Thirdly, this modern talk about a synodal way of being church is not focussed on us, or on going where we feel comfortable. Pope Francis talks about the unruly freedom of the Word of God (EG 22) We would always prefer that God's ways would keep us feeling comfortable. But the real joy of the saints came from being joyful, even when the Word of God was leading them down difficult paths. Like Mary, the great Irish saints from St Patrick to the modern time went well beyond their own comfort zone. Often, they were criticised for being too enthusiastic or too radical. But that is what happened to Jesus and to early disciples. In the case of Jesus, the devil tried to tempt him to be sensible and take the easy path. If we are open to letting the Holy Spirit be our guide, like Mary, we will be led down paths and we will wonder where God is. But the Lord wants us to trust him, not just to rely on our own efforts and perceived gifts. The Pharisees felt smug in their keeping of the Law. Jesus, on the other hand, asks us to step out of the boat and come to him. He asks us to put our nets into the deep, even though we have fished all night and caught nothing. Pope John Paul II wrote that 'communion and mission are profoundly interconnected' (quoted in EG 23). Shortly after you receive Holy Communion, you are told to 'go and announce the Gospel of the Lord'. Christ comes to us, not just to make us feel good but to strengthen us to go out. Because the missionary Christ is in Holy Communion, staying at home to watch Mass on TV is no substitute for being part of the missionary congregation, fed each week by the Body of Christ. That is a huge challenge for us as we move forward.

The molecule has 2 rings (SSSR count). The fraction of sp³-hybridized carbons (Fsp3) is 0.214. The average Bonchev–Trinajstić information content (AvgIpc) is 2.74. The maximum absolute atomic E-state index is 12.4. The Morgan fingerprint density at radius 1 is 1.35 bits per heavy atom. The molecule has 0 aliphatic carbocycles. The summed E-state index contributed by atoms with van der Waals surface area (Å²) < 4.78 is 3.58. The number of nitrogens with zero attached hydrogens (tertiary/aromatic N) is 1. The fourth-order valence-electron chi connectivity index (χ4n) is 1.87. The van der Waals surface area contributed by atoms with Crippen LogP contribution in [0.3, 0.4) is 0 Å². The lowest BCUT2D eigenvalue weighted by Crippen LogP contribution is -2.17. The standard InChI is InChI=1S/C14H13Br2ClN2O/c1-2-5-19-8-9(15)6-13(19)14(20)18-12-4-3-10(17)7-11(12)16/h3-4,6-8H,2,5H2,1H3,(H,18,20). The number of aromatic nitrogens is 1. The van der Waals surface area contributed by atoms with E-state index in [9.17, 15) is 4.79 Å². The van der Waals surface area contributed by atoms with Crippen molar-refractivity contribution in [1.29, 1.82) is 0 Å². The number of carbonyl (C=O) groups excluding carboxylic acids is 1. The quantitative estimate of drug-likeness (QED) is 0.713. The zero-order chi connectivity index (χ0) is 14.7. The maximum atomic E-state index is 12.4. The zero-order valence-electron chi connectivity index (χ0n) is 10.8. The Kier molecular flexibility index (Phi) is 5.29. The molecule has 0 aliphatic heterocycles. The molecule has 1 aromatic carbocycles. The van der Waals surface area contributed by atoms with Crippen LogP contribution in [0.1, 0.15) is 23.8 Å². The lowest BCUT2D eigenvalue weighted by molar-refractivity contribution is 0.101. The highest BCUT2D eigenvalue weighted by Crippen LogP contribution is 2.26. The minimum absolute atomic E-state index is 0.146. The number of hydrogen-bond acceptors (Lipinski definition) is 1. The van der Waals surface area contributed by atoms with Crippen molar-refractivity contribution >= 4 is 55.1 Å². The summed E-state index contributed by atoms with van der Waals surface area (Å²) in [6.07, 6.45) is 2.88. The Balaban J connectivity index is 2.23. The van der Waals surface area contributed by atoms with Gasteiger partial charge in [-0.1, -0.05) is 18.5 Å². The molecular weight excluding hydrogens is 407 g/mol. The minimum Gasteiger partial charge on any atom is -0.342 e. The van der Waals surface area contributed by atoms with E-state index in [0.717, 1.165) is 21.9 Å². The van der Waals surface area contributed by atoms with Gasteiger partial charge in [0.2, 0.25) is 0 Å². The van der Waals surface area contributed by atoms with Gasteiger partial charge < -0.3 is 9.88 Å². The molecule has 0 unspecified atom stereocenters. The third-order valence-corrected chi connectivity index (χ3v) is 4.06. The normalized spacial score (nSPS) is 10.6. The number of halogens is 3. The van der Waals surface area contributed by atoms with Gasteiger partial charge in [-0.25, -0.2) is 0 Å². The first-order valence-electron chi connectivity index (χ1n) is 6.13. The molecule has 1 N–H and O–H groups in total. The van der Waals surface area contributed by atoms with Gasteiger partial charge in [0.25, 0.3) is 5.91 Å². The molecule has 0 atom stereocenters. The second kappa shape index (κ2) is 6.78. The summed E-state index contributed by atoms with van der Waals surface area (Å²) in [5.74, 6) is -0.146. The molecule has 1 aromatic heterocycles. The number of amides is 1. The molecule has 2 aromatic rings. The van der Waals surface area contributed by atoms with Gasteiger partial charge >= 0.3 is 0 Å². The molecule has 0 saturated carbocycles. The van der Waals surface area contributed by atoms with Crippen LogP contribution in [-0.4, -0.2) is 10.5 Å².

This Fourth Advent Sunday, Mary is presented to us, not as meek and mild but as a model of the Church on mission. She has received the Body of Christ within her. She carries that Jesus who has so changed her life and her plans. As soon as she meets Elizabeth, both Elizabeth and her unborn son John the Baptist are touched by the presence of the unseen Lord. Christ is communicated, not by harsh words but by gentle gestures. Just as the first witness of the Resurrection is a woman, Mary of Magdala, so here the first disciple of the Lord is his mother, Mary. Can we pray this week that we might have the welcoming heart of Mary as she makes space for God's will in her life? And can we learn from Mary to make haste and bring the Lord to others? If Christ is to be born again in our day, it will be in communities of little people who carry the Lord close to their hearts – and allow the uncomfortable wisdom of God's ways to unfold in our story.

Mary, first disciple and missionary of Christ, help us to listen to the little signs of Christ's presence in our midst, the Christ who was recognised by an older woman and an unborn child.

+ Donal McKeown